By Jerome Charyn
(Thomas Dunne Books, Hardcover, 9780312278106, 192pp.)
Publication Date: April 2002
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Jerome Charyn's three-part memoir of his boyhood in the Bronx has all the imagery and color of an enchanting and entertaining novel -- someone has said that it captures the author's world so accurately that it can't possibly be true. Bronx Boy, like The Dark Lady of Belorusse and The Black Swan, both selected by The New York Times as Notable Books of the Year, is a tour de force of memory and imagination. In this third and final installment, the higher truths of a masterly writer's art render moot the question of exactly where the real world ends and Charyn's imagined world begins.
Still known as "Baby" although a younger brother has come along, young Charyn makes pocket money delivering eggs, belongs to a group of 12-year-old wannabe gangsters that meet in a soda shop run by an ex-con, and spends afternoons telling stories to the adoring wife of a wealthy Russian émigré. He becomes famous for his black-and-tans -- a concoction of coffee ice cream, seltzer, milk, chocolate sauce, crushed pecans -- and "a touch of bitterness that may have been the Bronx." So famous, indeed, that he walks away the winner of an annual black-and-tan contest sponsored by the real-life top gangster called "The Little Man" -- Meyer Lansky.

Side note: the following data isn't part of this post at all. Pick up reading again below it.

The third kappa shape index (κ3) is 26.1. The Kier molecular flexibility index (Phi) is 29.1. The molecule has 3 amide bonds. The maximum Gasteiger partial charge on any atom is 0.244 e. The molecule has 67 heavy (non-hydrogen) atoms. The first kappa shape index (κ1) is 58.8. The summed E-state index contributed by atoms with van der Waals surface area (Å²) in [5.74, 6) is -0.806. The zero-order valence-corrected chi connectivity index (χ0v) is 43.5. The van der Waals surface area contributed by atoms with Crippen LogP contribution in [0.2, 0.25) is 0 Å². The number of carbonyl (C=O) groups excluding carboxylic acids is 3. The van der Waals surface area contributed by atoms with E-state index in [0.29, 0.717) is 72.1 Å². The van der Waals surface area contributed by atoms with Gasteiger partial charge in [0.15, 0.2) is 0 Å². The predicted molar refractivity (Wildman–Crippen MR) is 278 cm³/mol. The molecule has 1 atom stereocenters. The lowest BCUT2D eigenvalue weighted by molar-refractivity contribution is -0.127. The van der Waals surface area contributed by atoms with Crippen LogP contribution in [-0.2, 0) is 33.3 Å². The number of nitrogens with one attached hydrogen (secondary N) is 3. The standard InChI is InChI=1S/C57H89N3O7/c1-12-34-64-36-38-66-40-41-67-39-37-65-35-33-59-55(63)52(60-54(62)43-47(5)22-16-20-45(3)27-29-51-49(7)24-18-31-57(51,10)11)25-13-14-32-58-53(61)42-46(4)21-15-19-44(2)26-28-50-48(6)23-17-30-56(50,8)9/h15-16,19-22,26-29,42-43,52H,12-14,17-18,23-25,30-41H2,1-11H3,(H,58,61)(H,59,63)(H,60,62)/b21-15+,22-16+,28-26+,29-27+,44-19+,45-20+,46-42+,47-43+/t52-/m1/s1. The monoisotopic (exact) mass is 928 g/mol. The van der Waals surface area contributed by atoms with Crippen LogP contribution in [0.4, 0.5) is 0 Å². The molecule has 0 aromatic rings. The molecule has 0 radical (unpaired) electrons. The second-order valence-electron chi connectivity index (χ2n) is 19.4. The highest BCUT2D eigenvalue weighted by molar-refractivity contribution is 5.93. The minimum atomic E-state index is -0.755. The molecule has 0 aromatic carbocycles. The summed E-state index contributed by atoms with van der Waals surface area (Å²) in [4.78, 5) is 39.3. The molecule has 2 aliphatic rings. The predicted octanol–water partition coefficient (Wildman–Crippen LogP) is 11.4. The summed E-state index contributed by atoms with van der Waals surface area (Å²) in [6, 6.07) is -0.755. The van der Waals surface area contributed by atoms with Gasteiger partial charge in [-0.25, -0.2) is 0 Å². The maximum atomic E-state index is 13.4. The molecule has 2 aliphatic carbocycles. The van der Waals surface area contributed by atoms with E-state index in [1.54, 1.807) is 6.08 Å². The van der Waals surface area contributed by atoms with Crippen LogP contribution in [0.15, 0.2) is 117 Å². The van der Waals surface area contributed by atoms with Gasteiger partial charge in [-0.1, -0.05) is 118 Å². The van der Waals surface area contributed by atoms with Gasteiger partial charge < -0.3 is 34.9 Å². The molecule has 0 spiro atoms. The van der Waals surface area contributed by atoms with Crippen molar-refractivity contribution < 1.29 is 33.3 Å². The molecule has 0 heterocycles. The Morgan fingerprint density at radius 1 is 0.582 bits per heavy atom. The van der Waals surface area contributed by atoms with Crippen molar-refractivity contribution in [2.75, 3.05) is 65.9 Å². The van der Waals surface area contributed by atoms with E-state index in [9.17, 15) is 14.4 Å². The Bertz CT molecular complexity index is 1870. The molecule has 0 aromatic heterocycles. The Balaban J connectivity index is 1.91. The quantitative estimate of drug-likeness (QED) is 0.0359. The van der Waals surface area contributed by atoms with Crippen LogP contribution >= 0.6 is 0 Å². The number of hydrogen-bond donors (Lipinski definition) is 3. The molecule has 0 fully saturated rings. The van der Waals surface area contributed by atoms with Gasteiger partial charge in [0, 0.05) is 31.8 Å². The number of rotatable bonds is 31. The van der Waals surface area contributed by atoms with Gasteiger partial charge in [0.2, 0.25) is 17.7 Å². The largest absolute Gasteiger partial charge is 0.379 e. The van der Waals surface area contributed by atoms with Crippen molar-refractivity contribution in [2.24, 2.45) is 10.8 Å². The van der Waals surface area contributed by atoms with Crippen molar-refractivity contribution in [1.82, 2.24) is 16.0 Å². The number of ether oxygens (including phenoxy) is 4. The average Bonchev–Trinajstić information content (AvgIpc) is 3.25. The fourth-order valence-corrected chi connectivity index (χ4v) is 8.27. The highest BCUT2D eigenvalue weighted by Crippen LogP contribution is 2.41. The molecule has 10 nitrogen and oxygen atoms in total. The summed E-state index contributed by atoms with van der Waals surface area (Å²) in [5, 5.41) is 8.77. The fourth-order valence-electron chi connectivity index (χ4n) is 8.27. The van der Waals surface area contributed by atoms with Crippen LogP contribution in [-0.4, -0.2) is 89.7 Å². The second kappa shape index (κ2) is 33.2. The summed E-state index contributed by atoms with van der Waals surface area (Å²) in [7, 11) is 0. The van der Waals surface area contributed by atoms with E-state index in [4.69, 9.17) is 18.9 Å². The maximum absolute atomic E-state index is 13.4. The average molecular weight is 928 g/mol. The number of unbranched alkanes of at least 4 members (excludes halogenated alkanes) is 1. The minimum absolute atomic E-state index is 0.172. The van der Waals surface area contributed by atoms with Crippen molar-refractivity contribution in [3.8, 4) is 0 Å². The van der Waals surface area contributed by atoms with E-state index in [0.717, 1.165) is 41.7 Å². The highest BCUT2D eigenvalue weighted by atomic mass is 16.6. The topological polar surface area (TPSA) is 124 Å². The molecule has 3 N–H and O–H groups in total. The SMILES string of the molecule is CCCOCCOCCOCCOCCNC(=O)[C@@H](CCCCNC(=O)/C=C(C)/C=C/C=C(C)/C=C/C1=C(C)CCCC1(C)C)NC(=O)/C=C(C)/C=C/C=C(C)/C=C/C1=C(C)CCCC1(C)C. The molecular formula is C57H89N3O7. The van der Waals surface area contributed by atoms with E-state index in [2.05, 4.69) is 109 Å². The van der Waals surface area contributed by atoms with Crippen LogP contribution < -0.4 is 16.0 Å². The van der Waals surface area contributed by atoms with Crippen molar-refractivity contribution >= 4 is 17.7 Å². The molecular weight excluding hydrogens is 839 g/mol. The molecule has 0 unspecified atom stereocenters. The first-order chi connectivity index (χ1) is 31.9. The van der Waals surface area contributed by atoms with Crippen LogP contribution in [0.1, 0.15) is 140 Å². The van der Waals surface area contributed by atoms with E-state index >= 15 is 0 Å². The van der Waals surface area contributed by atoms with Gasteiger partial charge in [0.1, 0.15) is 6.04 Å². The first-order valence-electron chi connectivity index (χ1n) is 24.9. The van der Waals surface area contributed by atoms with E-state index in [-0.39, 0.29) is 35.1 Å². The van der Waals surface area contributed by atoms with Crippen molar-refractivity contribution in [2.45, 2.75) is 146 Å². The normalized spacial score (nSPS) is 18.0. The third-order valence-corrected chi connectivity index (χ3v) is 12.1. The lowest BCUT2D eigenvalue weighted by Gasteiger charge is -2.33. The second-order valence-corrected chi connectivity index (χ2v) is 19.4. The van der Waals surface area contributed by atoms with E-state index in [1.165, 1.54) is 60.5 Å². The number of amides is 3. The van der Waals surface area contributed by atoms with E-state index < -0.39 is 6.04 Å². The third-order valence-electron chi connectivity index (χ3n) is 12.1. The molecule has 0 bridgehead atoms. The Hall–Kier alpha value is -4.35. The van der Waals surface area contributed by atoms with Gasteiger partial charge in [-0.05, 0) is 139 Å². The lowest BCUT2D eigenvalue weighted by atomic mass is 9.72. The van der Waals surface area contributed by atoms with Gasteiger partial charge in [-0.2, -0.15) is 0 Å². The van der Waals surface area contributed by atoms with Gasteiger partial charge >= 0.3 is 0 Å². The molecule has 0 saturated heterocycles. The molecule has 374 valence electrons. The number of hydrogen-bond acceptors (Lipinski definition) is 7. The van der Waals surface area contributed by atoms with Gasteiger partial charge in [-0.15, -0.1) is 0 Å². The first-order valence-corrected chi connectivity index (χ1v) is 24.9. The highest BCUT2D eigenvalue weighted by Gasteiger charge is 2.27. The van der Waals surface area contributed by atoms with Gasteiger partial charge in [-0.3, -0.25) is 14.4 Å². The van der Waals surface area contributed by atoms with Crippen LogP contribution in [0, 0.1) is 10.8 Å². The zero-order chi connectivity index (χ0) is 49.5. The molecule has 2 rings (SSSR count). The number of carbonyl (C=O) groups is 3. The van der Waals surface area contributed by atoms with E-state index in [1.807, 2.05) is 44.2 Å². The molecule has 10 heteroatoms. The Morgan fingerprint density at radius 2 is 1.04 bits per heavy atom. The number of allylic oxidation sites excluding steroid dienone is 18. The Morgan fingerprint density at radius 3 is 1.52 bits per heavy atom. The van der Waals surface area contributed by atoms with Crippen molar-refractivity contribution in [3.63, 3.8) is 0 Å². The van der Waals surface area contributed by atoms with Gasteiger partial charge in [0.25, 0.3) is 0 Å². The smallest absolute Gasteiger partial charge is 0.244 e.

In Charyn's hands, the often ridiculed Bronx is a magic place, as full of odd and wonderful characters as a three-ring circus. And at the center of it all, young "Baby," not as lucky in love as he would like to be, drinking it all in, putting his own extraordinary take on it. Charyn looks back at this with his singular vision, and records it all for us with the skill of the fine writer he is. This is a delightful and often moving story of a childhood that could only have been lived in New York in the fifties, a New York experience that could only have taken place in the Bronx of those days, a growing-up saga that could only have been captured by this singular author.
Jerome Charyn was born in the Bronx in 1937. He is a Guggenheim Fellow whose novel about Wild Bill Hickok, Darlin' Bill, received the Rosenthal Award from the American Academy and Institute of Arts and Letters. In 1996 he was named an Officier des Arts et des Lettres by the French Minister of Culture. Charyn's novels, stories, essays, comic strips, and children's books have been published in thirteen languages. He lives in New York and Paris and teaches film history and the aesthetics of crime fiction at the American University of Paris.